Case number: OIC-53511-F3Q1V3 (190252)
28 August 2019
On 20 March 2019, the applicant made an FOI request for information relating to a complaint about an alleged unauthorised development at their property. By letter dated 28 March 2019, the Council granted access to some information and refused access to the remaining information under section 35(1)(a) of the FOI Act. On 4 April 2019, the applicant applied for an internal review. The Council issued an internal review decision by letter dated 29 April 2019, in which it upheld its original decision. On 27 May 2019 the applicant applied to this Office for a review of the Council's decision.
In conducting my review, I have had regard to the correspondence between the applicant and the Council as outlined above and to the correspondence between this Office and both parties, as well as the content of the records that were provided to this Office by the Council for the purposes of this review. I have decided to conclude this review by way of a formal, binding decision.
This review is concerned with whether the Council was justified in refusing access to the withheld information under section 35(1)(a) of the FOI Act or otherwise.
Section 42 – Restriction of the FOI Act
Having reviewed the withheld information, I consider it appropriate to consider section 42(m) of the FOI Act first, as this provision restricts the applicability of the FOI Act in certain circumstances.
Section 42(m)(i) provides that the FOI Act does not apply to a record relating to information whose disclosure could reasonably be expected to reveal, or lead to the revelation of, the identity of a person who has provided information in confidence in relation to the enforcement or administration of the law to an FOI body, or where such information is otherwise in its possession.
In essence, section 42(m)(i) provides for the protection of the identity of people who have given information in confidence in relation to the enforcement or administration of the law. The Commissioner takes the view that it is aimed at ensuring that people are not discouraged from co-operating with bodies or agencies in the enforcement or administration of the law.
For section 42(m)(i) to apply, three requirements must be met. The first is that release of the withheld information could reasonably be expected to reveal, whether directly or indirectly, the identity of the supplier of the information. The second is that the information must have been given in confidence, while the third is that the information must relate to the enforcement or administration of the law.
The withheld information comprises the name and address of a person who complained to the Council about an alleged unauthorised development. I consider that releasing this information could reasonably be expected to reveal, directly or indirectly, the identity of the supplier of the information concerned. I am satisfied that the first requirement is met.
The Council says that the information was given in confidence and on the understanding that it would be treated as confidential. It says that releasing it may hinder the Council from obtaining similar information in future and it is necessary to continue to receive such information to carry out its duties. I note that the Council’s enforcement complaint form states that the details of people who make complaints will be treated as confidential and it is the Council’s policy not to release them, although the Council cannot give absolute guarantees.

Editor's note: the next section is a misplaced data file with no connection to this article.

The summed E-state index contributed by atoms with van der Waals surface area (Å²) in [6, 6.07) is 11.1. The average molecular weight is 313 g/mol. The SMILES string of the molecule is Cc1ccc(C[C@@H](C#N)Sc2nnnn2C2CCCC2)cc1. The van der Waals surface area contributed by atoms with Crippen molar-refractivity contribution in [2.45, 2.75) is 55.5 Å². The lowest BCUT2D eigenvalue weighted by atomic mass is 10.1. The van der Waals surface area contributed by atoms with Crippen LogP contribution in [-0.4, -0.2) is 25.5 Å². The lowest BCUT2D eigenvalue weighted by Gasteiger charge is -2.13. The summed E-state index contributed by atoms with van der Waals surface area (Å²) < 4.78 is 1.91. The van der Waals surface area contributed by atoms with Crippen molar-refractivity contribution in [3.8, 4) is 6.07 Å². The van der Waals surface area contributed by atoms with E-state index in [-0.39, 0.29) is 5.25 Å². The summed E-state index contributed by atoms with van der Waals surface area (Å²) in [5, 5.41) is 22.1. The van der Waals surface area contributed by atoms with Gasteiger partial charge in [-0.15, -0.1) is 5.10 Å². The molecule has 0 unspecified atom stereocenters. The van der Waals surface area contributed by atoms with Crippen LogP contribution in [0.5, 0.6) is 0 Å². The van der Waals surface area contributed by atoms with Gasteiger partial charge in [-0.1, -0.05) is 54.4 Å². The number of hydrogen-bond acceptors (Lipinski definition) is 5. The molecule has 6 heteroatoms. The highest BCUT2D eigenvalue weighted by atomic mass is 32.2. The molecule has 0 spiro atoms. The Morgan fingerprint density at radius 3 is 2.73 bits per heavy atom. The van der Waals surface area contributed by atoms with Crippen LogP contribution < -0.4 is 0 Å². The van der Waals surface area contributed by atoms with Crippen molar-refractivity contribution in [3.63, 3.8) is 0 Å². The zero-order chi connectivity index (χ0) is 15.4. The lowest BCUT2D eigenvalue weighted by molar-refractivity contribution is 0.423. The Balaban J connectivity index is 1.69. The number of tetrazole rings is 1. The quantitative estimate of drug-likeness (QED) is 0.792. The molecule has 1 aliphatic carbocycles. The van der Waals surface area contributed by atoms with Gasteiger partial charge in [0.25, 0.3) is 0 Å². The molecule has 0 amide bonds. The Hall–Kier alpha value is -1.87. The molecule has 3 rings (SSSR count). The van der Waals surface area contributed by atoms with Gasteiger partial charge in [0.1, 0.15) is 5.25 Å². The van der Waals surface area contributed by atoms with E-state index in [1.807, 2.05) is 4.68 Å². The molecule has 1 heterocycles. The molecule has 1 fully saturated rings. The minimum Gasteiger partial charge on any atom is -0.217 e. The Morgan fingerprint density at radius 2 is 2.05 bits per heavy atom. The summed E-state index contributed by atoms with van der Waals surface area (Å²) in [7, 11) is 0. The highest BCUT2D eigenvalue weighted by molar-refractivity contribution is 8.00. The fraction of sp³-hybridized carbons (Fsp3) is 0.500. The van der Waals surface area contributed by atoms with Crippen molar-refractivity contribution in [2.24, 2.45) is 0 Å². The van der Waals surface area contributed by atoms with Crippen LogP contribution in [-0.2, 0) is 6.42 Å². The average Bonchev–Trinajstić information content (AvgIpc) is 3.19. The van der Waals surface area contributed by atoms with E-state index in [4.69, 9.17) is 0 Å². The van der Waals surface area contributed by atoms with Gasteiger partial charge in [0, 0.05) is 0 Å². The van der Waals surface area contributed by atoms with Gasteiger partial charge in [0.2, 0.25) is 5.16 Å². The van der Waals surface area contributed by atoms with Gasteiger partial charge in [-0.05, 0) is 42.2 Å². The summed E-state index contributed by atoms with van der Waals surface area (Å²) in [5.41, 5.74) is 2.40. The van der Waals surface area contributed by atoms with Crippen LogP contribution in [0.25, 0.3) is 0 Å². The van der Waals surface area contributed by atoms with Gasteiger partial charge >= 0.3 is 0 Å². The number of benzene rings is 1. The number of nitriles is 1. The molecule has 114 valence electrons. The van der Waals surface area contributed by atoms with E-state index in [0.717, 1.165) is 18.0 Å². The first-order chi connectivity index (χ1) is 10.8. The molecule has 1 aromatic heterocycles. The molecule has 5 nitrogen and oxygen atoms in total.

It is arguable that if people providing information to the Council in such cases were not reassured as to confidentiality, the information-gathering process would be compromised by the withholding of such information. In my view, it is not generally appropriate that the details of a complaint of alleged unauthorised development would be treated as confidential or that persons making such complaints could reasonably expect that the nature of the complaint would be treated as confidential. Indeed, if a planning authority wished to follow up such a complaint, I fail to see how it could do so fairly without informing the person(s) against whom the allegations were made of the nature of the alleged unauthorised development. However, I fully accept that complainants would have a general expectation that their identities be treated as confidential. The withholding of the complainant's identity should not hamper the planning authority's ability to investigate the complaint made.
I note in this case that the Council issued a warning letter which described the nature of the alleged unauthorised development. However, it did not provide the applicant with any information or records that would disclose the identity of the complainant(s). I am satisfied that such identifying information was provided in confidence and that the second requirement is met.
The Council is charged with the enforcement of legislation relating to planning and development. The information was supplied in relation to the enforcement of planning law. I am satisfied that the third requirement is met.
Accordingly, I find that the Council was justified in refusing access to the withheld information, under section 42(m)(i) of the FOI Act. In view of this finding, I am not required to consider the exemption claimed under section 35 of the FOI Act.
Having carried out a review under section 22(2) of the FOI Act, I affirm the Council’s decision, under section 42(m)(i) of the FOI Act.
Section 24 of the FOI Act sets out detailed provisions for an appeal to the High Court by a party to a review, or any other person affected by the decision. In summary, such an appeal, normally on a point of law, must be initiated not later than four weeks after notice of the decision was given to the person bringing the appeal.